Third, the role of social media has become increasingly important in daily life, and marketing activity is no exception. An athlete’s use of social media is now often a key feature in many sponsorship and endorsement negotiations. Due to the nature of social media, it is much easier for athletes to fall foul of sponsorship or endorsement rules, or get into difficulties with their own sponsors or their club’s sponsors, by inadvertently endorsing a competitor product or perhaps creating negative publicity for their own sponsor. Athletes may even fall foul of national rules on advertising as numerous social media influencers have already done, such as needing to make explicitly clear when they are advertising products on behalf of a company. Clubs and teams are also generally much more active in trying to shape and control the social media output of their contracted players and, particularly at the most high-profile events, there can be conflict between the kind of social media engagement an athlete’s club, team or even event committee will permit, and the kind of social media engagement a sponsor expects. Athletes must make sure these issues are discussed with both sides at the earliest possible stage before signing up to a deal.
Fourth, while there has been increasing media attention on young athletes and other young public figures unwittingly signing up to unfavourable or unfairly long-term contracts, there are still relatively few legal protections to assist in these situations. It is therefore vital that all athletes, but particularly young athletes and their parents or guardians have properly understood what the nature and duration is of the obligations they are signing up to, and that they have carefully weighed up the pros and cons of a deal.
A sponsor will usually expect to obtain exclusivity and this should be limited in two important ways.
Marketing rights granted
The nature and extent of rights granted should also be considered. These would typically include (by the sponsor):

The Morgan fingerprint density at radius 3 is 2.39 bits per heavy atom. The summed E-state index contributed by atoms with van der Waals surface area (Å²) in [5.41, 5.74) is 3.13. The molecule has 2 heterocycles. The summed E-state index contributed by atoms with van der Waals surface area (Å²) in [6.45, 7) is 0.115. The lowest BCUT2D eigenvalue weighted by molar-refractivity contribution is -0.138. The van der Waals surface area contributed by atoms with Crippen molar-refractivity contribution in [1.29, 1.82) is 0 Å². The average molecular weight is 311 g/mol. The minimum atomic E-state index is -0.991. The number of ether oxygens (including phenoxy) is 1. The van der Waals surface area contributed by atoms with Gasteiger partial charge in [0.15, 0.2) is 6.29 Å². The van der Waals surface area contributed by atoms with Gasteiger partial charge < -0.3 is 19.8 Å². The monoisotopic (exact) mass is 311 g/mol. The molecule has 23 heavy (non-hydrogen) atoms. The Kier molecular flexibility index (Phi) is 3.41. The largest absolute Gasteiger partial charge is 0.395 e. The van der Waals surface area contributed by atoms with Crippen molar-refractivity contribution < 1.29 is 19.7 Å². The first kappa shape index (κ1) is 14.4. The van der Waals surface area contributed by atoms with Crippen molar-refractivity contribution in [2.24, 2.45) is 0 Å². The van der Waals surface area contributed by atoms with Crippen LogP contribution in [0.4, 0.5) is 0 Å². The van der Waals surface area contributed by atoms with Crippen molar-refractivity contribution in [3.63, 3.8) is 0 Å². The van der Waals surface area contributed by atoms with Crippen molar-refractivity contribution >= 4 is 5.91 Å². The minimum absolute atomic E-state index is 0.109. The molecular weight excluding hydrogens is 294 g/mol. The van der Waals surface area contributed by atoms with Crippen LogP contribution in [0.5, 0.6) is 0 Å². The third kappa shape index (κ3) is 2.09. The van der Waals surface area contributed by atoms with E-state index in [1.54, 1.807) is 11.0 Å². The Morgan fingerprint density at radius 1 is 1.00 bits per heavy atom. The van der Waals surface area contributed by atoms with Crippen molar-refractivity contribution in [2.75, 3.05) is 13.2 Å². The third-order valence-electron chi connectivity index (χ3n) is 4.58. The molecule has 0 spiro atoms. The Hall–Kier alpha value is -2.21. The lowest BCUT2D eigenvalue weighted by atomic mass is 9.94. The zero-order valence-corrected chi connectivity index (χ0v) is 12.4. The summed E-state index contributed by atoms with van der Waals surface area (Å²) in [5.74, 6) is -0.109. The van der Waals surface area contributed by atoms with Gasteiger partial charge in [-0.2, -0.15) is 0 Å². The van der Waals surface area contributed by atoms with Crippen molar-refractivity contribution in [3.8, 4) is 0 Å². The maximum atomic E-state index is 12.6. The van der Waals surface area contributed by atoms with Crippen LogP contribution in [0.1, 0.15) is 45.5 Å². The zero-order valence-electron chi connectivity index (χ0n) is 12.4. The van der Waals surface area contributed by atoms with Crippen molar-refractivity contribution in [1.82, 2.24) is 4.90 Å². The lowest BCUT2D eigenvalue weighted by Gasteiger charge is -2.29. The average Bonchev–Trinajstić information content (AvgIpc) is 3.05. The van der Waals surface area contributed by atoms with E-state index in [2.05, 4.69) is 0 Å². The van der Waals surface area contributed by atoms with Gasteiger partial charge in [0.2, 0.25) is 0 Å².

The sponsor will always be keen to ensure it has the ability to exit the agreement if anything happens which could damage its reputation due to its association with the athlete. There are many examples of this: typically the so-called 'non-disparagement' provisions are triggered in cases of illegal or allegedly illegal conduct, most usually alcohol or drug abuse, but occasionally might include financial impropriety or other illegal conduct.
These kinds of clauses should be expected, but care needs to be taken to ensure that they are not too tightly-worded, and that they only permit the sponsor to exit the arrangement in cases of harm, whether actual or anticipated, which is substantial and where there is a direct link to the actions or conduct of the athlete. In many cases, the non-disparagement obligation should be mutual, and so apply in a similar fashion in cases where the sponsor’s actions or changing circumstances are likely to cause substantial harm to the reputation of the athlete if the athlete remains associated with them.
Duration and flexibility
The athlete should make sure that the contract provides enough flexibility in general, so that the athlete is not tied in for an unreasonably long period of time in case their achievements and increased brand value mean they should be able to negotiate a better deal. Most sponsorship or endorsement deals should also provide for the ability to earn bonus payments upon achieving certain milestones of success to reflect the fact that their ‘brand’ may now be worth more.
The athlete's liability
The athlete should ensure, both generally and especially in the case of product endorsements, that they receive a full indemnity from the sponsor to cover any claims that a member of the public might bring for defective, misleading or unsafe products.
Control and approvals
The athlete should ensure that any sponsorship or endorsement agreement contains a clear approval process over the use of their images, trade marks or likeness (including photographs, videos and marketing materials). This is crucial to ensure that athletes can maintain control over all uses made of their image and reputation. It is especially important in the context of videos and images (whether this is through viral advertising, social media output or otherwise).
As a final point, athletes and their advisers should have a clear strategy from the outset about the sorts of sponsors and brands with which the athlete wants to be associated. How would these various brands sit together? What messages would these associations send to the wider public about the athlete’s interests and concerns? And, last but not least, can the athlete devote sufficient time, energy and enthusiasm to fulfil the sponsorship obligations required of each sponsor?